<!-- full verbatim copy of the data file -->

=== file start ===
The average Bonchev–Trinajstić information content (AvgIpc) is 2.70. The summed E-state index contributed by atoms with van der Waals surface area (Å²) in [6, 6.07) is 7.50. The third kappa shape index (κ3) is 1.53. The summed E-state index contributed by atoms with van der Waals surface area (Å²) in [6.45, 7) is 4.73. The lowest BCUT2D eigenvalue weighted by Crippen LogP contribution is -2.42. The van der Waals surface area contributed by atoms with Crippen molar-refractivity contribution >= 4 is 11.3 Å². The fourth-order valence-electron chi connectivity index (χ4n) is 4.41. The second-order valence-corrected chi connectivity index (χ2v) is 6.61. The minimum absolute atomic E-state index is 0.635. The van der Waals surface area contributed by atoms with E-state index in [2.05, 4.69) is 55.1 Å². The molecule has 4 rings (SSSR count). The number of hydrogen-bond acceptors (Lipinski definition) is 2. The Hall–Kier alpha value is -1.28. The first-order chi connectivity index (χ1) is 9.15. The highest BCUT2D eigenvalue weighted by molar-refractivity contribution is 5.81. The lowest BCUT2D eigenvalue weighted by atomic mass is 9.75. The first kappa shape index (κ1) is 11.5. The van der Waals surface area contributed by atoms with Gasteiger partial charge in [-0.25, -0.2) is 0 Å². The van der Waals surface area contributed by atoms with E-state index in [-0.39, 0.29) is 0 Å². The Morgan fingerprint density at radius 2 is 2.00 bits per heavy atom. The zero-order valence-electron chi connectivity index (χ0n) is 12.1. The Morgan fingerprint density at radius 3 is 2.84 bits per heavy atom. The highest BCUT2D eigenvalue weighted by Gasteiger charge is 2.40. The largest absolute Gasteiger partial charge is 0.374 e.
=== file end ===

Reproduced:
The average Bonchev–Trinajstić information content (AvgIpc) is 2.70. The summed E-state index contributed by atoms with van der Waals surface area (Å²) in [6, 6.07) is 7.50. The third kappa shape index (κ3) is 1.53. The summed E-state index contributed by atoms with van der Waals surface area (Å²) in [6.45, 7) is 4.73. The lowest BCUT2D eigenvalue weighted by Crippen LogP contribution is -2.42. The van der Waals surface area contributed by atoms with Crippen molar-refractivity contribution >= 4 is 11.3 Å². The fourth-order valence-electron chi connectivity index (χ4n) is 4.41. The second-order valence-corrected chi connectivity index (χ2v) is 6.61. The minimum absolute atomic E-state index is 0.635. The van der Waals surface area contributed by atoms with E-state index in [2.05, 4.69) is 55.1 Å². The molecule has 4 rings (SSSR count). The number of hydrogen-bond acceptors (Lipinski definition) is 2. The Hall–Kier alpha value is -1.28. The first-order chi connectivity index (χ1) is 9.15. The highest BCUT2D eigenvalue weighted by molar-refractivity contribution is 5.81. The lowest BCUT2D eigenvalue weighted by atomic mass is 9.75. The first kappa shape index (κ1) is 11.5. The van der Waals surface area contributed by atoms with Gasteiger partial charge in [-0.25, -0.2) is 0 Å². The van der Waals surface area contributed by atoms with E-state index in [-0.39, 0.29) is 0 Å². The Morgan fingerprint density at radius 2 is 2.00 bits per heavy atom. The zero-order valence-electron chi connectivity index (χ0n) is 12.1. The Morgan fingerprint density at radius 3 is 2.84 bits per heavy atom. The highest BCUT2D eigenvalue weighted by Gasteiger charge is 2.40. The largest absolute Gasteiger partial charge is 0.374 e.